Businessman Robert Vadra on Tuesday filed a reply in the Delhi High Court on the Enforcement Directorate's plea challenging the anticipatory bail granted to him by a trial court, saying the agency has "no material" to support money laundering allegations against him.
He submitted the ED has only conducted "fishing and roving" enquiries in the case pertaining to money laundering allegations in the purchase of a flat in London.
Contending the allegations against him were "completely false", Vadra said that the "sole purpose of the agency is to cause prejudice in the mind of court and the public" against him.
Replying on the ED's submission of him being a flight risk, Vadra said he returned to India "voluntarily upon reading press reports" about the agency's investigation against him in the case.
The businessman said he has no intention to flee the country and is "determined to stay in India to clear his name".
Vadra also said that he "volunteered to appear before the ED" even before receiving the summons and contended there was "not a single instance of non-cooperation" put before the court.
On the ED's apprehension that he may tamper with evidence, Vadra said there is no risk of tampering as the agency has "already seized every last document".
"No specific allegation has been made by the agency to suggest that the Vadra has, in any way, attempted to or actually succeeded in tampering with any evidence or witness," the reply read.
Vadra, husband of Congress general secretary Priyanka Gandhi Vadra, said he does not own any property outside India and denied allegations of receiving kickbacks for "any deal".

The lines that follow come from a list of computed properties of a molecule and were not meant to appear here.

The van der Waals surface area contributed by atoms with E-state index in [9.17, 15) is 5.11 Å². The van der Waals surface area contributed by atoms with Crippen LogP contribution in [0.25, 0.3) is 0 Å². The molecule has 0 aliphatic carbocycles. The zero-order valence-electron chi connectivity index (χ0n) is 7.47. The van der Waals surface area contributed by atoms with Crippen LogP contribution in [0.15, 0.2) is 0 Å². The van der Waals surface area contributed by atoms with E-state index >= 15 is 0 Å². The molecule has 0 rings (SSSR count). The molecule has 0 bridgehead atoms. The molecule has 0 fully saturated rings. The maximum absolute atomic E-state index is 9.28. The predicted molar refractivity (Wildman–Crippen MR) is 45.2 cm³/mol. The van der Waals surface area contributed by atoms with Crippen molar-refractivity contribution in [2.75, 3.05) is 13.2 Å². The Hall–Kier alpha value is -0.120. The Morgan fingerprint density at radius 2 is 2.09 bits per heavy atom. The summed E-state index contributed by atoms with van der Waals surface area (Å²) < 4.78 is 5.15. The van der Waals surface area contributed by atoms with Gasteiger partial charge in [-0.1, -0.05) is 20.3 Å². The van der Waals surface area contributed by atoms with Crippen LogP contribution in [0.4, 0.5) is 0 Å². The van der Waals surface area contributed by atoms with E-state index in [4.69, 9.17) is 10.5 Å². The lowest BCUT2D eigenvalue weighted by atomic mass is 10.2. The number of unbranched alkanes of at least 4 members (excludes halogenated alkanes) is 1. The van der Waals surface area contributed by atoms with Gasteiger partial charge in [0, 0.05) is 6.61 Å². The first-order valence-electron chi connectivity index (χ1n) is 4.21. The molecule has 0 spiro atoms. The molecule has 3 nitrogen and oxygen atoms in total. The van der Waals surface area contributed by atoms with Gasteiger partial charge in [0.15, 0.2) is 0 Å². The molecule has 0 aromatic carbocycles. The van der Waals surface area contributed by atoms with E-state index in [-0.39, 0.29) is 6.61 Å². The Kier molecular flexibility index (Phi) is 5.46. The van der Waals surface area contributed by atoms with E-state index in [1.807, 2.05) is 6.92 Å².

Earlier, Vadra had sought more time to file the reply on the ED's petition as he was abroad.
Justice Chander Shekhar will hear the matter on Thursday. The ED had moved the high court against the trial court's order granting him anticipatory bail, stating that Vadra "is likely to tamper with evidence and influence witnesses".
"The special judge (trial court) has failed to appreciate that the respondent is a highly influential person. If he is granted blanket protection of bail, there is all likelihood that the respondent shall tamper with evidence," the agency stated in the high court.
It claimed Vadra was evasive during questioning and sought his custodial interrogation.
The case relates to money laundering allegations in the purchase of a London-based property worth 1.9 million pounds.
The ED had said it wanted to question Vadra about the source of funds used for the purchase of the flat and ascertain the role of other people, who allegedly helped him launder money.
The agency also alleged that Vadra's aide Manoj Arora helped him launder money and was aware of his overseas undeclared assets and was instrumental in arranging funds for buying the flat.
It contended the anticipatory bail to Vadra and Arora "interferes" in the investigation into the case.
"It is right to say that anticipatory bail, to some extent, intrudes in the sphere of investigation of crime and that the courts must be cautious and circumspect while exercising such power," the ED said.
On April 1, Special CBI Judge Arvind Kumar granted anticipatory bail to Vadra and Arora, directing them to furnish a personal bond of Rs 5 lakh each and surety of like amount.
The court asked them not to leave the country without permission and join the probe when called upon by the agency. It also directed them not to tamper with evidence or influence witnesses.
Vadra also said that he 'volunteered to appear before the ED' even before receiving the summons and contended there was 'not a single instance of non-cooperation' put before the court.